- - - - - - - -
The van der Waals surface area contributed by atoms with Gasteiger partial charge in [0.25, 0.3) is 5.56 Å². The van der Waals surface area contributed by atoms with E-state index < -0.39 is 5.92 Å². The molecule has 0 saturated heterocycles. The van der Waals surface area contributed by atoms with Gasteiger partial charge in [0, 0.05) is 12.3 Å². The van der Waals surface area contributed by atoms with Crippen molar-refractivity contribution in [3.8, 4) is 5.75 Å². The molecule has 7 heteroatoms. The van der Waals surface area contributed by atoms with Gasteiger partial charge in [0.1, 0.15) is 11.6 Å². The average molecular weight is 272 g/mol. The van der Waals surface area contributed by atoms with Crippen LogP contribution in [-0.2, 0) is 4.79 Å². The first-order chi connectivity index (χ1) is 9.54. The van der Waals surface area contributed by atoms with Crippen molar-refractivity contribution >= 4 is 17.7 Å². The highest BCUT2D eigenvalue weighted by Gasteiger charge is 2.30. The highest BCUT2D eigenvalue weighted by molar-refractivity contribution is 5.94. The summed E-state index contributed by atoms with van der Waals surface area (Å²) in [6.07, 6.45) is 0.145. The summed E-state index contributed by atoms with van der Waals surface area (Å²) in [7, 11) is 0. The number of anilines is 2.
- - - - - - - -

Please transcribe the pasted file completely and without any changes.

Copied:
The van der Waals surface area contributed by atoms with Gasteiger partial charge in [0.25, 0.3) is 5.56 Å². The van der Waals surface area contributed by atoms with E-state index < -0.39 is 5.92 Å². The molecule has 0 saturated heterocycles. The van der Waals surface area contributed by atoms with Gasteiger partial charge in [0, 0.05) is 12.3 Å². The van der Waals surface area contributed by atoms with Crippen molar-refractivity contribution in [3.8, 4) is 5.75 Å². The molecule has 7 heteroatoms. The van der Waals surface area contributed by atoms with Gasteiger partial charge in [0.1, 0.15) is 11.6 Å². The average molecular weight is 272 g/mol. The van der Waals surface area contributed by atoms with Crippen LogP contribution in [-0.2, 0) is 4.79 Å². The first-order chi connectivity index (χ1) is 9.54. The van der Waals surface area contributed by atoms with Crippen molar-refractivity contribution >= 4 is 17.7 Å². The highest BCUT2D eigenvalue weighted by Gasteiger charge is 2.30. The highest BCUT2D eigenvalue weighted by molar-refractivity contribution is 5.94. The summed E-state index contributed by atoms with van der Waals surface area (Å²) in [6.07, 6.45) is 0.145. The summed E-state index contributed by atoms with van der Waals surface area (Å²) in [7, 11) is 0. The number of anilines is 2.